We then continued with the red wines, starting with the Toscana IGT Montesodi 2012 from Castello di Nipozzano. This is a 100% Sangiovese wines with grapes from the vineyard Montesodi which started being produced already back in 1974. It has notes of cherry and violet which are typical for the Sangiovese wines and you also feel the influences from the aging in barrels of Austrian and French oak. It is a wine with an aftertaste of almonds and hazelnut.
From the estate Ammiraglia situated in the Maremma area in Tuscany, we tasted the Ammiraglia 2012 which is part of the denomination Maremma Toscana Syrah DOC. It is 100% Syrah with notes of fruits such as blackberry, wild strawberries, and black currant which are mixed with aromas of spices and toasted hazelnut. This is a wine which was first produced in 2006.
The Toscana IGT Giramonte 2012 is produced at the Castiglioni Estate, which is the oldest of the estates belonging to the Frescobaldi family. This is a unique cru which started being produced in 1999. A cru is a French term very connected to the term terroir. In brief, it can be explained as “a vineyard or group of vineyards, especially one of recognized quality“. It is a wine made of Merlot and a small part of Sangiovese, with fruity notes as well as more spicy notes of black pepper and anise. It is a smooth and full-bodied wine with long persistence.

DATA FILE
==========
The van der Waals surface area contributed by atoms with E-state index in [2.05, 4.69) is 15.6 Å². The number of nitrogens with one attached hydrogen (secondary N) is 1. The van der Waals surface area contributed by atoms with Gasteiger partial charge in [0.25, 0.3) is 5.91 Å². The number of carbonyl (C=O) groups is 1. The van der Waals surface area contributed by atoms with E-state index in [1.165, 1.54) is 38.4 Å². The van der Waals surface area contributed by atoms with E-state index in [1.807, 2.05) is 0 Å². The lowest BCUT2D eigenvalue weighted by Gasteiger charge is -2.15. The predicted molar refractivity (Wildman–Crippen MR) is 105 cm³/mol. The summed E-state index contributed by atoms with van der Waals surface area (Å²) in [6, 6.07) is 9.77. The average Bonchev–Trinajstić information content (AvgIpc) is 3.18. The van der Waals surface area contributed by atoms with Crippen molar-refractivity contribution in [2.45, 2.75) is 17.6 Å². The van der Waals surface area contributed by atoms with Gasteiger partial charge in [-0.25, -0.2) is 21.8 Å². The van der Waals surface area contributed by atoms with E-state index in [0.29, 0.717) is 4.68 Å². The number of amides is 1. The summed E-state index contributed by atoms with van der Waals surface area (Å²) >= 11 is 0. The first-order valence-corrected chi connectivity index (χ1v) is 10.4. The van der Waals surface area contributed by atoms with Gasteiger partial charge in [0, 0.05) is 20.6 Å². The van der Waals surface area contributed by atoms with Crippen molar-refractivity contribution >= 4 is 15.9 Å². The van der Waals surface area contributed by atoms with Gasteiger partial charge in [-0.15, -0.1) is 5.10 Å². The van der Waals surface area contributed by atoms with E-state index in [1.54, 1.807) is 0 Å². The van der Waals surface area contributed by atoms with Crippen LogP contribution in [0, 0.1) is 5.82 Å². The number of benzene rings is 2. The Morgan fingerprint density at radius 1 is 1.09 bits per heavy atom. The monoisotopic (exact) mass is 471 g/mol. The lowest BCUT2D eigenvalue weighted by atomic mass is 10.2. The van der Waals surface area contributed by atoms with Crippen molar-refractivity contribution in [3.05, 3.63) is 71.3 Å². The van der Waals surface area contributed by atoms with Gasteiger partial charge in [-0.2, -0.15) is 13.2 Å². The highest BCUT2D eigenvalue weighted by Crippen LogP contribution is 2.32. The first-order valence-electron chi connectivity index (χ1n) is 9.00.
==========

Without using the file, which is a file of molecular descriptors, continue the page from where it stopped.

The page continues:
At the Castelgiocondo Estate in Montalcino they produce two of the last wines we tasted at this #frescobalditasting. Castelgiocondo is one of the four historical wine estates in Montalcino which existed already in the 19th century. The first one was Castelgiocondo 2011 Brunello di Montalcino DOCG. It is 100% Sangiovese wine which is well-structured and full-bodied. It is aged in barrels of Slavonian oak and in barrique of French oak to a minimum of 2 years according to the regulations for the Brunello di Montalcino DOCG which has to be aged from the harvest time up until January 1 five years later before it can enter the market. It has notes of flowers and fruits, such as raspberry and pomegranate as well as a mineral and sapid taste with elegant tannins. They also produce the Ripe al Convento 2010 Brunello di Montalcino DOCG Riserva at the Castelgiocondo Estate. This is 100% Sangiovese wine with a strong and unique character. The 2010 has by many been defined as the best vintage of the last century, according to Sergio Di Loreto. According to the regulations, this riserva has to be aged for six years from the moment of the harvest before it can be entered into the market. It is a well-balanced wine with elegant tannins and notes of fruit such as prunes, raspberries, and mulberries. Furthermore, it has hints of cocoa, coffee, tobacco, and vanilla. It is a Brunello di Montalcino worth its name.